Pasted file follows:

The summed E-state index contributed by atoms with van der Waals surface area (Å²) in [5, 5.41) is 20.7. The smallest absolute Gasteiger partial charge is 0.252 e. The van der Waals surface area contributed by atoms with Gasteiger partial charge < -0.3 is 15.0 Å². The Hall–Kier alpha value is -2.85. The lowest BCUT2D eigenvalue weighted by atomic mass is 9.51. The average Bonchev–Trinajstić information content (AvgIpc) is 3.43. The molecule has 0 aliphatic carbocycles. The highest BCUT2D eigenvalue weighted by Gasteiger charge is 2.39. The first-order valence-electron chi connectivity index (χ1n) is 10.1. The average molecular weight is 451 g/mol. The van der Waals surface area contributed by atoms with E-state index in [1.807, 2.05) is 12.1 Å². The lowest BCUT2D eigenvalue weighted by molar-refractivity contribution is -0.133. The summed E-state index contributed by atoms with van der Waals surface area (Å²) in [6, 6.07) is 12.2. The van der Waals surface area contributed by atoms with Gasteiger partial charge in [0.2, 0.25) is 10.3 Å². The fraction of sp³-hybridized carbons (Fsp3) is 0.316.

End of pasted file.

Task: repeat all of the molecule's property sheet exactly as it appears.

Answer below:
The summed E-state index contributed by atoms with van der Waals surface area (Å²) in [5, 5.41) is 20.7. The smallest absolute Gasteiger partial charge is 0.252 e. The van der Waals surface area contributed by atoms with Gasteiger partial charge < -0.3 is 15.0 Å². The Hall–Kier alpha value is -2.85. The lowest BCUT2D eigenvalue weighted by atomic mass is 9.51. The average Bonchev–Trinajstić information content (AvgIpc) is 3.43. The molecule has 0 aliphatic carbocycles. The highest BCUT2D eigenvalue weighted by Gasteiger charge is 2.39. The first-order valence-electron chi connectivity index (χ1n) is 10.1. The average molecular weight is 451 g/mol. The van der Waals surface area contributed by atoms with E-state index in [1.807, 2.05) is 12.1 Å². The lowest BCUT2D eigenvalue weighted by molar-refractivity contribution is -0.133. The summed E-state index contributed by atoms with van der Waals surface area (Å²) in [6, 6.07) is 12.2. The van der Waals surface area contributed by atoms with Gasteiger partial charge in [0.2, 0.25) is 10.3 Å². The fraction of sp³-hybridized carbons (Fsp3) is 0.316.